A revival of attention to “The Negro Motorist Green Book: An International Travel Guide” (1936-1964) roused my curiosity about what places in North Carolina welcomed black travelers under Jim Crow.
It isn’t long, but the list in the 1949 edition includes some evocative names: the Carver, Lincoln and Booker T. Washington hotels; the Friendly City beauty parlor; the Black Beauty Tea Room; the New Progressive tailor shop; the Big Buster tavern and Blue Duck Inn.
Also mentioned is the Alexander Hotel in Charlotte, where such prominent figures as W.E.B. Du Bois and Louis Armstrong stayed before the Civil Rights Act of 1964 required that public accommodations be public.
6 thoughts on “Traveling while black: A Jim Crow survival guide”
Lew, you beat me to it! I was going to put something on our blog about this news item. However, you’re a much better writer, so I’m glad you did it first.
I will put out a call to NCM readers to be on the lookout for copies of the Green Book. The NC Collection does not have any, but we would LOVE to be able to add one or more of these to the collection. What a great resource for students and researchers studying this part of our past. If you do find any issues, feel free to email me at firstname.lastname@example.org.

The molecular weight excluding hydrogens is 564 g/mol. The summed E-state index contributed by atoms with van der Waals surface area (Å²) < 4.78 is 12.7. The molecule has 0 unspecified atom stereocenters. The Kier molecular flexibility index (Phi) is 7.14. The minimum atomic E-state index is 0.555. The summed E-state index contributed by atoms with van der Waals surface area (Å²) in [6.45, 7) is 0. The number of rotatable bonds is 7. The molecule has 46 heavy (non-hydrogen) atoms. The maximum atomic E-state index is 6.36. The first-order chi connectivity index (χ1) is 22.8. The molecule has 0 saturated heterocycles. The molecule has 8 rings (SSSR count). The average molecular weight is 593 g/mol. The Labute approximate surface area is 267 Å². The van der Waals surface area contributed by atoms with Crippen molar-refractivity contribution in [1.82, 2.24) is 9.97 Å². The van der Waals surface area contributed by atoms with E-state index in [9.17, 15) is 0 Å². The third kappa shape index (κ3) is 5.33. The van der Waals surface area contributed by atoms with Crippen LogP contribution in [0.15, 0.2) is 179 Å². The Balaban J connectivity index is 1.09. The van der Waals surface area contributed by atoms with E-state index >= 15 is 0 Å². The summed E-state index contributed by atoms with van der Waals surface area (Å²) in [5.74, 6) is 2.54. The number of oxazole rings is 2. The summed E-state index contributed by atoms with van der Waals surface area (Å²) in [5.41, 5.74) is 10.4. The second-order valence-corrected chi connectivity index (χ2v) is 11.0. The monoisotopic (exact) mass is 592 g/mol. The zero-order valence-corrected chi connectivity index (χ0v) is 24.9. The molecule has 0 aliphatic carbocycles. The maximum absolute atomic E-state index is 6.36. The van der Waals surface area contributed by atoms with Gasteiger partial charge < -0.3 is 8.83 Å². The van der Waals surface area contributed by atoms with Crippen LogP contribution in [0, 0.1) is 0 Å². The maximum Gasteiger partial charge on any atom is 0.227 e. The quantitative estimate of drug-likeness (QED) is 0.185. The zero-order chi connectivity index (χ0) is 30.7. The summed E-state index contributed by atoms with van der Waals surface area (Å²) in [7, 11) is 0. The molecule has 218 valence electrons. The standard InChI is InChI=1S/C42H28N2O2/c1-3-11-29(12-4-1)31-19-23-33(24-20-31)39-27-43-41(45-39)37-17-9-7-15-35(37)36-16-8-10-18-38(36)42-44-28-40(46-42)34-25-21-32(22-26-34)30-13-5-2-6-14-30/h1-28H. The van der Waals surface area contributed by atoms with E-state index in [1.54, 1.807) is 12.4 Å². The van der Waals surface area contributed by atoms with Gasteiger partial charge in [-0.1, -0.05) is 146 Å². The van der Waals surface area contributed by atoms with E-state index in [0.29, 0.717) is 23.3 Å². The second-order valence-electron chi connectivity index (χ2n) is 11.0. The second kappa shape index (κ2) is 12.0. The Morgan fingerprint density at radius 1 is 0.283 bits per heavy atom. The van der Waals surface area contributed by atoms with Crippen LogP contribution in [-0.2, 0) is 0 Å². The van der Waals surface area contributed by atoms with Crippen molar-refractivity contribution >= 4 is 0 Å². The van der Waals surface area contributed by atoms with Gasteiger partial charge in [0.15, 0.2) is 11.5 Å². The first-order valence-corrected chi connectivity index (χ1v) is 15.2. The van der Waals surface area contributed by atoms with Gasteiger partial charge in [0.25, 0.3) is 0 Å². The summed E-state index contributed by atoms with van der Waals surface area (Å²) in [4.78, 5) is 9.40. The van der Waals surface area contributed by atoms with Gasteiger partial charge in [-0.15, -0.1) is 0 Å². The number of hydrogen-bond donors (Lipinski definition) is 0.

I’ve looked around online for scanned copies for years, but never saw any but the 1949 edition. I’d really like to find out if any Orange County accommodations were ever listed.
There are other automobile green books online, but not specifically for African American travelers (such as: http://www.archive.org/details/automobilegreenb01autorich)
as always, thanks for the cool post!
I found this digitized copy at the University of Michigan, I believe:
North Carolina listings begin on page 55
Here’s the digitized 1956 edition with Google map:
1941 edition of Green Book now being offered on eBay — starting bid, $5,200….
good content to know about